Ray Yeghyayan, Cross-Connection Control Specialist with Inglewood, is responsible for making sure there are no interconnections between the city's potable and recycled water systems. Since the City of Inglewood is the first in California to be allowed to alternate between potable and recycled water in the same vehicle, he must be doing a great job. Working with the West Basin Municipal Water District, which produces and distributes recycled water to City of Inglewood, Yeghyayan developed a dual fill pipe system where each of the pipes is color coded and sized differently.

"Part of my job in this," said Yeghyayan, "was to ensure no cross connections between our potable water sources and the recycled water when the sweeper filled up at either source. So there would be no mistake, the recycled water hydrant has been painted purple and outfitted with a different connector type than on a standard hydrant.

Recycled Water Sweeper 1
In 1995, the agency first opened its recycled water plant and today serves recycled water to 200 irrigation and industrial customers along 65 miles of pipe.

"We currently have one recycled water hydrant and we intend to install nine more at different locations throughout the city. We will locate the new hydrants as strategically as we can, given the location of the recycled water mains. Our recycled water hydrant has a 2-inch fitting, instead of the standard 2.5-inch fitting normally found on fire hydrants. The system that was devised also involves an air gap, to keep the two systems completely separate, and we also install different connectors on the two pipes. That makes it impossible to cross-connect the two.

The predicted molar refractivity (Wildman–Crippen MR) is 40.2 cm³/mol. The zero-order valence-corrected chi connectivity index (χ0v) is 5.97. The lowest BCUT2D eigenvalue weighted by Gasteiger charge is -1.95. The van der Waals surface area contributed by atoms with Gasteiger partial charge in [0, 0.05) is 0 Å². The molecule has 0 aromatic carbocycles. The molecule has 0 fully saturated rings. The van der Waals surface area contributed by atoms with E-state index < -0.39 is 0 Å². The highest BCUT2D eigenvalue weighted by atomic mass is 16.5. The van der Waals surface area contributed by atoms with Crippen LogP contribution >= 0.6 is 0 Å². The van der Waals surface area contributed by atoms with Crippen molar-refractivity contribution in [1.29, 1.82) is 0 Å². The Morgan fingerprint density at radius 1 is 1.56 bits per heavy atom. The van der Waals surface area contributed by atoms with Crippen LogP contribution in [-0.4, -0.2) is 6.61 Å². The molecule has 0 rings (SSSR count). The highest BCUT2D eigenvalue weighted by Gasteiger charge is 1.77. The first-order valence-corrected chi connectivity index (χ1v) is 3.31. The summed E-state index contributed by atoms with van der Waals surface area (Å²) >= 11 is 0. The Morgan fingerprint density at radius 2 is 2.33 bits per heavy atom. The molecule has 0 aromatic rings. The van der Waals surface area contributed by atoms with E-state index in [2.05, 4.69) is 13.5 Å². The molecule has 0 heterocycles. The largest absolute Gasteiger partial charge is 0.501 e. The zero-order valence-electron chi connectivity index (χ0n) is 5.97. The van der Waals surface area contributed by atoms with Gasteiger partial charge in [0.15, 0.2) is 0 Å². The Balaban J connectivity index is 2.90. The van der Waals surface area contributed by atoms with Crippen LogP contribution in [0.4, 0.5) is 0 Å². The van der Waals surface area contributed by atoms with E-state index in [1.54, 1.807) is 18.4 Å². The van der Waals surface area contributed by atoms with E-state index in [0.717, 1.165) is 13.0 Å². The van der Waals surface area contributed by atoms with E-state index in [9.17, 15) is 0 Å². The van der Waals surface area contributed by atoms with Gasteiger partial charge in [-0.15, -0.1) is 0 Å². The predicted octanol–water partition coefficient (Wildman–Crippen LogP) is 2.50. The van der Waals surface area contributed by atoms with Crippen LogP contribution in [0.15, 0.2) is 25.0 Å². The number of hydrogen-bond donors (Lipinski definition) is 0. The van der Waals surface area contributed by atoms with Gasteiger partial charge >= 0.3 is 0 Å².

"No other type of retrofitting is required for the sweepers. Our system on the sweepers and sewer cleaners was the first such system involving both types of connectors on the same vehicle to be approved by the State of California and Los Angeles County Department of Health Services.

"Now, when the sweepers and sewer flushers are at the Service Center, they use the special recycled water hydrant to fill up with recycled water. When they're out on the routes, because of travel considerations they use the normal connector to fill back up from a regular fire hydrant. This is a highly visible program that shows we are making an extra effort to lead the way in reducing the consumption of potable water."

Recycled Water Sweeper 2